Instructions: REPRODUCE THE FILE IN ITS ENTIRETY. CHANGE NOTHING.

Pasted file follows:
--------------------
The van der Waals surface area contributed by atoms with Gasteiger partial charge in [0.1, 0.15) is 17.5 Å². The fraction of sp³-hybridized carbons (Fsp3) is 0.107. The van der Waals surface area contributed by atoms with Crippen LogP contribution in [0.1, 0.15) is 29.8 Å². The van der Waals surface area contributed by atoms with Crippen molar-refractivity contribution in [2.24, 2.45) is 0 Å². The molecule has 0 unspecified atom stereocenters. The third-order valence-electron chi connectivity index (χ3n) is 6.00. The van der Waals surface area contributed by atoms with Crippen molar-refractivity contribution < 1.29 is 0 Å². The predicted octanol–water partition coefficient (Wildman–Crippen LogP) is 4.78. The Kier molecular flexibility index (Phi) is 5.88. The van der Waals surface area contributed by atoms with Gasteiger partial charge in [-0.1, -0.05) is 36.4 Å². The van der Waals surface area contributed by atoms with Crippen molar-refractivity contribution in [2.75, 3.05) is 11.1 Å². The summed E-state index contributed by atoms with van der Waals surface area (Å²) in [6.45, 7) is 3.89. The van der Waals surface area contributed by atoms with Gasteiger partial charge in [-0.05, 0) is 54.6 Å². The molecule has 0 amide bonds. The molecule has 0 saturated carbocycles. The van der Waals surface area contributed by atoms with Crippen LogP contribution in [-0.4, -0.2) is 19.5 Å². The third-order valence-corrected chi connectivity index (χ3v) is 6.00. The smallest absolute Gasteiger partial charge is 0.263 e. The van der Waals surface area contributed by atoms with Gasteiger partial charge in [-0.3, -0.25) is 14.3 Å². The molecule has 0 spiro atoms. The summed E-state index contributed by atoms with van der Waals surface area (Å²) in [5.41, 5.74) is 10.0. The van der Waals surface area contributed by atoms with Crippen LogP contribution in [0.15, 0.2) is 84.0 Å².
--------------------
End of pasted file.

The van der Waals surface area contributed by atoms with Gasteiger partial charge in [0.1, 0.15) is 17.5 Å². The fraction of sp³-hybridized carbons (Fsp3) is 0.107. The van der Waals surface area contributed by atoms with Crippen LogP contribution in [0.1, 0.15) is 29.8 Å². The van der Waals surface area contributed by atoms with Crippen molar-refractivity contribution in [2.24, 2.45) is 0 Å². The molecule has 0 unspecified atom stereocenters. The third-order valence-electron chi connectivity index (χ3n) is 6.00. The van der Waals surface area contributed by atoms with Crippen molar-refractivity contribution < 1.29 is 0 Å². The predicted octanol–water partition coefficient (Wildman–Crippen LogP) is 4.78. The Kier molecular flexibility index (Phi) is 5.88. The van der Waals surface area contributed by atoms with Gasteiger partial charge in [-0.1, -0.05) is 36.4 Å². The van der Waals surface area contributed by atoms with Crippen molar-refractivity contribution in [2.75, 3.05) is 11.1 Å². The summed E-state index contributed by atoms with van der Waals surface area (Å²) in [6.45, 7) is 3.89. The van der Waals surface area contributed by atoms with Gasteiger partial charge in [-0.05, 0) is 54.6 Å². The molecule has 0 amide bonds. The molecule has 0 saturated carbocycles. The van der Waals surface area contributed by atoms with Crippen LogP contribution in [-0.4, -0.2) is 19.5 Å². The third-order valence-corrected chi connectivity index (χ3v) is 6.00. The smallest absolute Gasteiger partial charge is 0.263 e. The van der Waals surface area contributed by atoms with Gasteiger partial charge in [-0.3, -0.25) is 14.3 Å². The molecule has 0 spiro atoms. The summed E-state index contributed by atoms with van der Waals surface area (Å²) in [5.41, 5.74) is 10.0. The van der Waals surface area contributed by atoms with Crippen LogP contribution in [0.15, 0.2) is 84.0 Å².